Russia’s first five poultry farms have obtained permission from Iran’s veterinary authorities to ship broiler meat to the country, Russian veterinary watchdog Rosselhoznadzor said in a statement.
Some of Russia’s largest poultry and meat producers have gained access to the Iranian market. Rosselhoznadzor named Bryansky Broiler of Miratorg, Vasielvskaya Poultry Farm of Cherkizovo and Tokarevskaya Poultry Farm of GAP Resource among the companies approved for export.
Russian poultry companies have long had an interest in the Iranian market, Konstantin Korneyev, managing director of Russian consulting firm Rincon Management, told local news agency AgroInvestor. He also envisions that all logistical and financial issues related to poultry exports will be resolved quickly given the current geopolitical situation. The Iranian market remains closed to some of the world’s leading poultry exporters, so price dynamics are less dependent on the actions of foreign firms, Korniev said, and now virtually all Russian poultry exporters are in talks to find a way into the Iranian market.
Russia’s poultry exports could help Iran fill a gap in its domestic market, where demand is expected to decline in 2022 due to soaring feed prices.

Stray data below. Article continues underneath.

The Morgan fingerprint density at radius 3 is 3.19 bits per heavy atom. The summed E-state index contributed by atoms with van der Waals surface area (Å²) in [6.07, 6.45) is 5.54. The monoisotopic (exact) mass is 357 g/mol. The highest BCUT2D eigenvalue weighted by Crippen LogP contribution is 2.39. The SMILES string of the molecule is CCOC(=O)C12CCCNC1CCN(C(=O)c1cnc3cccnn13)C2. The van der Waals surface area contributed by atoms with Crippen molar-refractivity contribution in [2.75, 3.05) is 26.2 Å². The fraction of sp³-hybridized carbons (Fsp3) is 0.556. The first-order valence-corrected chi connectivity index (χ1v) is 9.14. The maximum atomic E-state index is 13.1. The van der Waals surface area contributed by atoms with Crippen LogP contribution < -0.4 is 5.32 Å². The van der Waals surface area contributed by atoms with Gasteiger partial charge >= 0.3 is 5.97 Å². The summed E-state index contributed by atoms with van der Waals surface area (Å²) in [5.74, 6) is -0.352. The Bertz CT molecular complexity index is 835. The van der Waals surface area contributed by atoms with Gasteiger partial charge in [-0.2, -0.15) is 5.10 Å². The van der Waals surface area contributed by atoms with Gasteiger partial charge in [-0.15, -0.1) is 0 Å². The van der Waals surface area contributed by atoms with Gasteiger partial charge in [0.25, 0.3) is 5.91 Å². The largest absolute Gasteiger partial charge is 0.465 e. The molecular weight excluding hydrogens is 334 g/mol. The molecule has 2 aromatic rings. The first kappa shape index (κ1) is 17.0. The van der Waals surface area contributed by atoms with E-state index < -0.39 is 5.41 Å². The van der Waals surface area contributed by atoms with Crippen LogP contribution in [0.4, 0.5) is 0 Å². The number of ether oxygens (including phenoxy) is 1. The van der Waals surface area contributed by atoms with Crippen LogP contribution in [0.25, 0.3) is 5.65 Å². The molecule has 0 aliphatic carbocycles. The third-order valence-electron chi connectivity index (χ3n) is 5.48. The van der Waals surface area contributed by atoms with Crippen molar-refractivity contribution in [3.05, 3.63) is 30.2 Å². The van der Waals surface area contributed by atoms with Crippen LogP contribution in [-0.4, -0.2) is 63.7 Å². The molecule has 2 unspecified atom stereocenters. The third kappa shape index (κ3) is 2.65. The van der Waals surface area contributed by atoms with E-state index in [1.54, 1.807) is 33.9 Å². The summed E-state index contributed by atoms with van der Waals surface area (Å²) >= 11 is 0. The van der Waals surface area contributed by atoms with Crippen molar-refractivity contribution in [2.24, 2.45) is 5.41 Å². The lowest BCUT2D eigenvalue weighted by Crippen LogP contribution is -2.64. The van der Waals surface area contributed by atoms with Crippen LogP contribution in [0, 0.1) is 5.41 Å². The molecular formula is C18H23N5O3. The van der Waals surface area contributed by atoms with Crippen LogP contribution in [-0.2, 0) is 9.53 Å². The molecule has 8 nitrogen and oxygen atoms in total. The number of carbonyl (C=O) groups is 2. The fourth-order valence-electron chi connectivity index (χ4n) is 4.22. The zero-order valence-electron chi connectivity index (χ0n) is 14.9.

Poultry production is expected to decline from 2.18 million tonnes in 2021 to 2.1 million tonnes in 2022, according to the Food and Agriculture Organization’s latest food outlook. Against this background, imports are expected to increase from 70,000 tons to 105,000 tons, while exports are expected to decrease from 33,000 tons to 16,000 tons.
Meanwhile, the Iranian Statistics Center estimated that poultry production fell by 19% year-on-year last month.
The deal, meanwhile, is meant to help Russia’s poultry industry, which has reportedly been hit by Western sanctions but is close to last year’s levels.
Korneev forecasts that Russian poultry exports will reach 300,000 tons by the end of 2022, up from 288,000 tons last year. “Logistics and problems in (international) payment processing are still the main limiting factors (exports),” he said, noting that the high exchange rate of Russia’s own currency has made it difficult for Russia’s poultry meat market to grow on international markets. It added that its competitiveness is inferior to that of the United States.
In 2022, Russia still exports chicken mainly to China and post-Soviet countries. Korneev added that exporters have seen increased interest in Russian poultry in the MENA region and Africa this year.